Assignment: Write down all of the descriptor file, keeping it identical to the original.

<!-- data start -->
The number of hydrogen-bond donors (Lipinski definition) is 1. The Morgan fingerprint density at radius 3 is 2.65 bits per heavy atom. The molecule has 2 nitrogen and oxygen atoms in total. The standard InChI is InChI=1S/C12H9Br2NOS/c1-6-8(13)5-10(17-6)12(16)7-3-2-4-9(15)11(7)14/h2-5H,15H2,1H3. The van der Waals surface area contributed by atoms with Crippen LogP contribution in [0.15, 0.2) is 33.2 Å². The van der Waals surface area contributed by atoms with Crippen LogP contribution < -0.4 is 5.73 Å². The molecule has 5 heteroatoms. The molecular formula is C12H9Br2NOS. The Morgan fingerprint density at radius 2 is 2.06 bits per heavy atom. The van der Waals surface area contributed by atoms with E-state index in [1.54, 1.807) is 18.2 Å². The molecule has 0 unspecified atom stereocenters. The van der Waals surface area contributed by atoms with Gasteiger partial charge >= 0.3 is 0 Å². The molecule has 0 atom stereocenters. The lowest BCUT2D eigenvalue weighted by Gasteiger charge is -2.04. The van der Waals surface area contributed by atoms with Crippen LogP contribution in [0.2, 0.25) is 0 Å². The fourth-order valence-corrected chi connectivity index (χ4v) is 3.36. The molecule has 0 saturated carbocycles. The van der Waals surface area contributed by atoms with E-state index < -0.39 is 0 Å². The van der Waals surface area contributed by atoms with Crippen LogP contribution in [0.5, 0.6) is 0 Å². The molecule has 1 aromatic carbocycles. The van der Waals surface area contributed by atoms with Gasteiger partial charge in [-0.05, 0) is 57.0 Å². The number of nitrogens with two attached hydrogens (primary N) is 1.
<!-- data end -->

The number of hydrogen-bond donors (Lipinski definition) is 1. The Morgan fingerprint density at radius 3 is 2.65 bits per heavy atom. The molecule has 2 nitrogen and oxygen atoms in total. The standard InChI is InChI=1S/C12H9Br2NOS/c1-6-8(13)5-10(17-6)12(16)7-3-2-4-9(15)11(7)14/h2-5H,15H2,1H3. The van der Waals surface area contributed by atoms with Crippen LogP contribution in [0.15, 0.2) is 33.2 Å². The van der Waals surface area contributed by atoms with Crippen LogP contribution < -0.4 is 5.73 Å². The molecule has 5 heteroatoms. The molecular formula is C12H9Br2NOS. The Morgan fingerprint density at radius 2 is 2.06 bits per heavy atom. The van der Waals surface area contributed by atoms with E-state index in [1.54, 1.807) is 18.2 Å². The molecule has 0 unspecified atom stereocenters. The van der Waals surface area contributed by atoms with Gasteiger partial charge >= 0.3 is 0 Å². The molecule has 0 atom stereocenters. The lowest BCUT2D eigenvalue weighted by Gasteiger charge is -2.04. The van der Waals surface area contributed by atoms with Crippen LogP contribution in [0.2, 0.25) is 0 Å². The fourth-order valence-corrected chi connectivity index (χ4v) is 3.36. The molecule has 0 saturated carbocycles. The van der Waals surface area contributed by atoms with E-state index < -0.39 is 0 Å². The van der Waals surface area contributed by atoms with Crippen LogP contribution in [0.5, 0.6) is 0 Å². The molecule has 1 aromatic carbocycles. The van der Waals surface area contributed by atoms with Gasteiger partial charge in [-0.05, 0) is 57.0 Å². The number of nitrogens with two attached hydrogens (primary N) is 1.